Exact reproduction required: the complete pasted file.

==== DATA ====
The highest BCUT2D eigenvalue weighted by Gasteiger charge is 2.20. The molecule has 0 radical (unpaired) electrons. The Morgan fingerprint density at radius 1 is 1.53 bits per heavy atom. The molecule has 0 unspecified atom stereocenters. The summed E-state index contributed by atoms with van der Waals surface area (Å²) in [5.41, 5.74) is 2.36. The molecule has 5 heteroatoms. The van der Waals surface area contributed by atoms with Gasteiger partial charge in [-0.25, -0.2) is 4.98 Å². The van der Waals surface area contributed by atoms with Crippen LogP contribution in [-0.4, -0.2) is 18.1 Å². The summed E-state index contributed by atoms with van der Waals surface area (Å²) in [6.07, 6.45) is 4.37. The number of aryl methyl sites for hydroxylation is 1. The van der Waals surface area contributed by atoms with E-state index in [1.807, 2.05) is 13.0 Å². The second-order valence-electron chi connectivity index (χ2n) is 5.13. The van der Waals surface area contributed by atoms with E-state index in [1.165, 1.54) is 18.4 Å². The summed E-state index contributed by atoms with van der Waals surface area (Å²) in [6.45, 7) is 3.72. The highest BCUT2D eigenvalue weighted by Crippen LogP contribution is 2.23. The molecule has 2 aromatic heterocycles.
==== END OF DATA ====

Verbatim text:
The highest BCUT2D eigenvalue weighted by Gasteiger charge is 2.20. The molecule has 0 radical (unpaired) electrons. The Morgan fingerprint density at radius 1 is 1.53 bits per heavy atom. The molecule has 0 unspecified atom stereocenters. The summed E-state index contributed by atoms with van der Waals surface area (Å²) in [5.41, 5.74) is 2.36. The molecule has 5 heteroatoms. The van der Waals surface area contributed by atoms with Gasteiger partial charge in [-0.25, -0.2) is 4.98 Å². The van der Waals surface area contributed by atoms with Crippen LogP contribution in [-0.4, -0.2) is 18.1 Å². The summed E-state index contributed by atoms with van der Waals surface area (Å²) in [6.07, 6.45) is 4.37. The number of aryl methyl sites for hydroxylation is 1. The van der Waals surface area contributed by atoms with E-state index in [1.807, 2.05) is 13.0 Å². The second-order valence-electron chi connectivity index (χ2n) is 5.13. The van der Waals surface area contributed by atoms with E-state index in [1.165, 1.54) is 18.4 Å². The summed E-state index contributed by atoms with van der Waals surface area (Å²) in [6.45, 7) is 3.72. The highest BCUT2D eigenvalue weighted by Crippen LogP contribution is 2.23. The molecule has 2 aromatic heterocycles.